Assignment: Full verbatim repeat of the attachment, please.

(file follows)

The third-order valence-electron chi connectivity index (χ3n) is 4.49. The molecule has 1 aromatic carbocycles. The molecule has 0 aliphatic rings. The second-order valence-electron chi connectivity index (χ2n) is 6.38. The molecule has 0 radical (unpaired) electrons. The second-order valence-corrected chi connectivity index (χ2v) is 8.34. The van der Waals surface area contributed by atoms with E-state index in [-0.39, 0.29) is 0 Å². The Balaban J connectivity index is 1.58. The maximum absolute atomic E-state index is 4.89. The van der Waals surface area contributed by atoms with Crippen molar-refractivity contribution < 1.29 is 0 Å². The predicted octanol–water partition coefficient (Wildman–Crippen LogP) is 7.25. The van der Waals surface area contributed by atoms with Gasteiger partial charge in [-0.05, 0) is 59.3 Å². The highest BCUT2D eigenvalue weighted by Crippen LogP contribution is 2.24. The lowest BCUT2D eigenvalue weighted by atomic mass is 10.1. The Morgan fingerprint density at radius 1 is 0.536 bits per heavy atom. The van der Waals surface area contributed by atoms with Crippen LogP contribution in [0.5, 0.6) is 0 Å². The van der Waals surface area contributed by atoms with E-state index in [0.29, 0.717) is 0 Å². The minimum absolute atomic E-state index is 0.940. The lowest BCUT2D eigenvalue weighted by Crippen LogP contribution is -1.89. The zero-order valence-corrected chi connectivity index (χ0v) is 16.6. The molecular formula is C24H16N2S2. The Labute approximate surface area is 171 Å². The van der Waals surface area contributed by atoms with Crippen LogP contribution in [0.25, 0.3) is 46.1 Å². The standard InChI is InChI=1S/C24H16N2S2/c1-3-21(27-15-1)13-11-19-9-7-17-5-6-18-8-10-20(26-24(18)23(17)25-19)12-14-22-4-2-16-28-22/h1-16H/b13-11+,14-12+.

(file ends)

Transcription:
The third-order valence-electron chi connectivity index (χ3n) is 4.49. The molecule has 1 aromatic carbocycles. The molecule has 0 aliphatic rings. The second-order valence-electron chi connectivity index (χ2n) is 6.38. The molecule has 0 radical (unpaired) electrons. The second-order valence-corrected chi connectivity index (χ2v) is 8.34. The van der Waals surface area contributed by atoms with E-state index in [-0.39, 0.29) is 0 Å². The Balaban J connectivity index is 1.58. The maximum absolute atomic E-state index is 4.89. The van der Waals surface area contributed by atoms with Crippen molar-refractivity contribution < 1.29 is 0 Å². The predicted octanol–water partition coefficient (Wildman–Crippen LogP) is 7.25. The van der Waals surface area contributed by atoms with Gasteiger partial charge in [-0.05, 0) is 59.3 Å². The highest BCUT2D eigenvalue weighted by Crippen LogP contribution is 2.24. The lowest BCUT2D eigenvalue weighted by atomic mass is 10.1. The Morgan fingerprint density at radius 1 is 0.536 bits per heavy atom. The van der Waals surface area contributed by atoms with Crippen LogP contribution in [0.5, 0.6) is 0 Å². The van der Waals surface area contributed by atoms with E-state index in [0.29, 0.717) is 0 Å². The minimum absolute atomic E-state index is 0.940. The lowest BCUT2D eigenvalue weighted by Crippen LogP contribution is -1.89. The zero-order valence-corrected chi connectivity index (χ0v) is 16.6. The molecular formula is C24H16N2S2. The Labute approximate surface area is 171 Å². The van der Waals surface area contributed by atoms with Crippen LogP contribution in [0.25, 0.3) is 46.1 Å². The standard InChI is InChI=1S/C24H16N2S2/c1-3-21(27-15-1)13-11-19-9-7-17-5-6-18-8-10-20(26-24(18)23(17)25-19)12-14-22-4-2-16-28-22/h1-16H/b13-11+,14-12+.